1) The variable isn’t marked as initonly.
    2) You can accidentally set it from the rest of classs.

    I want a property which has the same semantics as a readonly variable – it can only be set in the constructor, and the JIT will know that.



  8. In my mind the one big mistake was that generics was not in the first release of .NET.

    Read only properties would be interesting. I assume that the syntax would be something like:

    public readonly int Value { get; }

    And then Value can be set only within the ctor?

    Something else I would like to see for automatic properties is the ability to specify an attribute on the generated field:

    [field: NonSerialized]
    public string Name { get; set; }

    With the addition of tuples and lambdas I’d like to see ways to declare them more directly:

    class { string FirstName; string LastName} x = new { FirstName = “Jon”, LastName = “Skeet” };

    int(int,int) add = (x, y) => { x + y };

    What I’d really like to see in C# 4.0 are concurrent programming structures. I think the adaptation of the two “polyphonic” features from Cw would be excellent.

    Async methods, the method runs automatically on a background thread:

    public async MyMethod();

    Chords, which use async methods combined with normal methods to create a synchronized queued calling convention. The caller to the async method returns immediately, but callers to the normal method block until there is a corresponding call to the async method. The parameters of both the async method are available in the normal method:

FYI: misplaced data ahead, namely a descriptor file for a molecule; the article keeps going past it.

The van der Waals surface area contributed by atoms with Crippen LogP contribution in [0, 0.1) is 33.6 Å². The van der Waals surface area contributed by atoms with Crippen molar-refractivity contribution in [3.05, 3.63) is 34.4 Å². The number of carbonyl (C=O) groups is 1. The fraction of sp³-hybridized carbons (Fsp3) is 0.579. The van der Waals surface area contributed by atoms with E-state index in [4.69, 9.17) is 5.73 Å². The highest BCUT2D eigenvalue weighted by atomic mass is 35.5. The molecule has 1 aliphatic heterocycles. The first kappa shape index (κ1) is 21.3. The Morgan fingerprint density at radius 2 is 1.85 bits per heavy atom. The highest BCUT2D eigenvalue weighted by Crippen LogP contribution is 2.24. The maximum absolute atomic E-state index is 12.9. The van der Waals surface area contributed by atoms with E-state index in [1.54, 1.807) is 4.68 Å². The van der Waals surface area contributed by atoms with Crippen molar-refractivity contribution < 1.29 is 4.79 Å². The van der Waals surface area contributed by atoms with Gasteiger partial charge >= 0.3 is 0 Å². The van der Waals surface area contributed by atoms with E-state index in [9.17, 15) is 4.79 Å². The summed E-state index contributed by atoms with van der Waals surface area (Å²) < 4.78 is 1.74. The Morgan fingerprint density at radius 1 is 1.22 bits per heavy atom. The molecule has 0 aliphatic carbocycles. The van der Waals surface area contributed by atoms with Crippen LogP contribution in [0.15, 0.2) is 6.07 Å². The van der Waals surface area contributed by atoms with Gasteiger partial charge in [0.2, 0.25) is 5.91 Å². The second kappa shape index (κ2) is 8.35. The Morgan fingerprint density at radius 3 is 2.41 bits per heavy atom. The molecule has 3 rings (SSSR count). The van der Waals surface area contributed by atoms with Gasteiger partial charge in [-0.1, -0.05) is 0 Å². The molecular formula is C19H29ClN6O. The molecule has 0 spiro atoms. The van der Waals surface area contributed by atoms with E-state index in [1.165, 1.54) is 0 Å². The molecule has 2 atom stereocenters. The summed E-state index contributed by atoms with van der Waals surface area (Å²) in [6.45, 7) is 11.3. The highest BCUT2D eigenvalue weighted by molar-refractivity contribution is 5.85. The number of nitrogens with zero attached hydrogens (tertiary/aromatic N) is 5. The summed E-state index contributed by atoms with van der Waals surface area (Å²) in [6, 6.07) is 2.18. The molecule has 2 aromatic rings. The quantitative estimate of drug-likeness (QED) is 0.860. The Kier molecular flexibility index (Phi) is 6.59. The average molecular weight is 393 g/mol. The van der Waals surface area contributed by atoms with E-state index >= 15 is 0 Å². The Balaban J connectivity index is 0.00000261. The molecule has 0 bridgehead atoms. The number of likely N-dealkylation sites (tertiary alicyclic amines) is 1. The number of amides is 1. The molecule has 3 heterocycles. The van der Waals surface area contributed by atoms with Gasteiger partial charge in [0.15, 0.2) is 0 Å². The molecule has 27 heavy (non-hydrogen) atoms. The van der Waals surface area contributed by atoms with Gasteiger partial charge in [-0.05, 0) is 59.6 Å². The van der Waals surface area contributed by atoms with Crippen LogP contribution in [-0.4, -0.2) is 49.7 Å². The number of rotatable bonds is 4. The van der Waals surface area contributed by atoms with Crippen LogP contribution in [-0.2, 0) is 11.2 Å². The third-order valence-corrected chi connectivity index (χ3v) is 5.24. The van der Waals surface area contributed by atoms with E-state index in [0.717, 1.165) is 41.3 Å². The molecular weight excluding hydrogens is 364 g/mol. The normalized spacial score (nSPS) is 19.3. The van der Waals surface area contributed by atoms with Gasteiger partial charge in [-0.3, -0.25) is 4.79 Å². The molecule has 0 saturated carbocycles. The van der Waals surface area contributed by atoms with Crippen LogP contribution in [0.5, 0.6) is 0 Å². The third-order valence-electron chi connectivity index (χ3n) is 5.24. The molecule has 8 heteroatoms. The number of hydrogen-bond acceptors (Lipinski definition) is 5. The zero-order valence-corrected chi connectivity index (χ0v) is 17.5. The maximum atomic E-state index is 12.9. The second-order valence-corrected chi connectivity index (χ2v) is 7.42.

public async HasItem(string value);

    public string GetItem() & HasItem(string value) {
    return value;

    Calls to GetItem() will block until there is a call to HasItem.


  9. Halo_Four – some of what you’ve suggested has already been covered elsewhere in the series.

    However, the async stuff in Cw I’m not so sure about. I think I’d rather have that in a library (like Ports) than in the language itself. I like to keep the language reasonably lean, and build things like this on top of it. This would be skewing the language to one particular way of doing concurrency, instead of different libraries providing different schemes all accessible within the core language.


  10. What I really like about C# 3.0 was that alot of specific language goodness was driven by trackling a large problem domain like LINQ.

    I know it wasn’t the only focus but it sure was a great way to focus the language features that made it into the language. It was especially cool in that all of the features benefit both LINQ and non-LINQ language users.

    Here’s hoping they focus on a few BIG problems like concurrency support or dynamic language support, I don’t care what, as long it is focussed and significant.


  11. Probably my biggest gripe is String escapes. With a double-quote enclosed string, you have to escape every special character. If you prepend with @, you only have to double up the double quotes and can have multiple lines. But if you paste in a block of XML, that often ends up with a lot of doubled-up quotes. I wish C# would take a page out of perls handbook and allow a generalized quote character. You start the string with a character that won’t be in the string (| pipe is often a good choice) and the string ends when you hit the next pipe. No hassles.